JONES, CLAYTON A. Dept. of Botany and Range Science, Brigham Young University, Provo, UT 84604. - Isotope ratio mass spectroscopy: a powerful tool for analyzing the respective contributions of environment and inheritance in plant growth.
Artemisia tridentata Nutt. ssp. tridentata, and ssp.
vaseyana, along with natural hybrids of the two, are found in
Salt Creek Canyon, near Nephi, Utah, USA. The two subspecies are
separated by 1.1 km along the transect, and 85 m in elevation. Natural
hybrids of the two occur on the same hill between the two parent
populations. In 1993 seedlings from five populations along the
transect were planted in three gardens. The upper, middle, and lower
gardens allowed the five populations to grow in three different
environments. Plant tissue was collected in triplicate from all five
populations in each of the three gardens on 06 Nov. 1999. 5 mg (dry
weight) of plant tissue were then combusted with Cu(II)O wireform, and
Cu granular at 800C. CO2 from the combustion of the plant
tissue was then extracted using cryogenic distillation methods. The
CO2 was later analyzed in a mass spectrometer to measure the ratio of
13C/12C. This isotopic ratio yields a quantitative measurement of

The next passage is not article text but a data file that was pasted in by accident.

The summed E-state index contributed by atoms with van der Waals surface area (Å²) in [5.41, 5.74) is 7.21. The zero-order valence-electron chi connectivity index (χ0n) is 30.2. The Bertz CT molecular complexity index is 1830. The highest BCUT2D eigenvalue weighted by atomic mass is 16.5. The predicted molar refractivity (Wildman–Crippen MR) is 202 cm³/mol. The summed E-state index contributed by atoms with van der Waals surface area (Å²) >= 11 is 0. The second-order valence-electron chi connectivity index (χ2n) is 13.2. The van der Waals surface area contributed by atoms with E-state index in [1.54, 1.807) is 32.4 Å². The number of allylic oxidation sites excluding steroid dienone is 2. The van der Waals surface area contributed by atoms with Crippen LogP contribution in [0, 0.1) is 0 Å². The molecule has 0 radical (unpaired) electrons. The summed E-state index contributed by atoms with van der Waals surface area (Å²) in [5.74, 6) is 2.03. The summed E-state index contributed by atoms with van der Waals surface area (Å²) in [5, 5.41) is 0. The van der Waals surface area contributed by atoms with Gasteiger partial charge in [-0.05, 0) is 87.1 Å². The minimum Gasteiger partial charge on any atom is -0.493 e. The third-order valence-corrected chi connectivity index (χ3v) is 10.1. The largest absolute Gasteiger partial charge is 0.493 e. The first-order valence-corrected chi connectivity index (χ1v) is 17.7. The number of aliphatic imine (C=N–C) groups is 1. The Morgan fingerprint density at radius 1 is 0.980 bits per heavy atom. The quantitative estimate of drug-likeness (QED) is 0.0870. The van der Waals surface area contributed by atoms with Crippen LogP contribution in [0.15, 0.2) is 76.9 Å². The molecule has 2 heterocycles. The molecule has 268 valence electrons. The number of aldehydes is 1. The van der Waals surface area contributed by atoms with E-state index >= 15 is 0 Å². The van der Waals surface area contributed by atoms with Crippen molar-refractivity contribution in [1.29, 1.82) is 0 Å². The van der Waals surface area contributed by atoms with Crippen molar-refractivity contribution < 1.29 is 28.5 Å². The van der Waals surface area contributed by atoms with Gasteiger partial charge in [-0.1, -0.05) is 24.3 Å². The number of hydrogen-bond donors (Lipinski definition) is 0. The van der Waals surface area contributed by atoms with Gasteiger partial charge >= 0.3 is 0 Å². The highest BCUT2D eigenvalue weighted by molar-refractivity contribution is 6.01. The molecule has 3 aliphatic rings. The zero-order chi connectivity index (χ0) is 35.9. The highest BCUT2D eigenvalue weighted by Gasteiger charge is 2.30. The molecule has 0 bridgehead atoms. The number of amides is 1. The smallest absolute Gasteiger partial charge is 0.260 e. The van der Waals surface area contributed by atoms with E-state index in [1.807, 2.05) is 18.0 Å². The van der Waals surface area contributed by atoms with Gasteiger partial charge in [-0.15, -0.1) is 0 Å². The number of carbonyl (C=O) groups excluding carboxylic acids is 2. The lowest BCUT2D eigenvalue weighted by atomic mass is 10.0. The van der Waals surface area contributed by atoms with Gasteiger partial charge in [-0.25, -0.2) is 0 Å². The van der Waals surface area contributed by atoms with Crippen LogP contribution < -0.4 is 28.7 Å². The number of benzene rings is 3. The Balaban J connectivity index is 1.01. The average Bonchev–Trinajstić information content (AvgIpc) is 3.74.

stress in the cumulative growth of the plant tissue. As stresses
increase fractionation also increases and the ratio compared to a
standard becomes more negative. The results of this analysis showed
that, on average, stress/fractionation were highest in the upper
garden and lowest in the lower garden. The environmental contribution
to plant growth is clearly evidenced by the segregation of isotopic
ratios between the gardens. The contribution of inheritance is also
evident in the isotopic data. Stress/fractionation varies positively
with the distance between the source location and the garden location.
In addition to this variance, the hybrids exhibit lower levels of
stress/fractionation in distant gardens than the parent populations.
Mass spectroscopy is a powerful tool in looking at the contributions
of both environment and inheritance in plant growth.
Key words: Artemisia tridentata, Carbon, mass spectroscopy, stable isotopes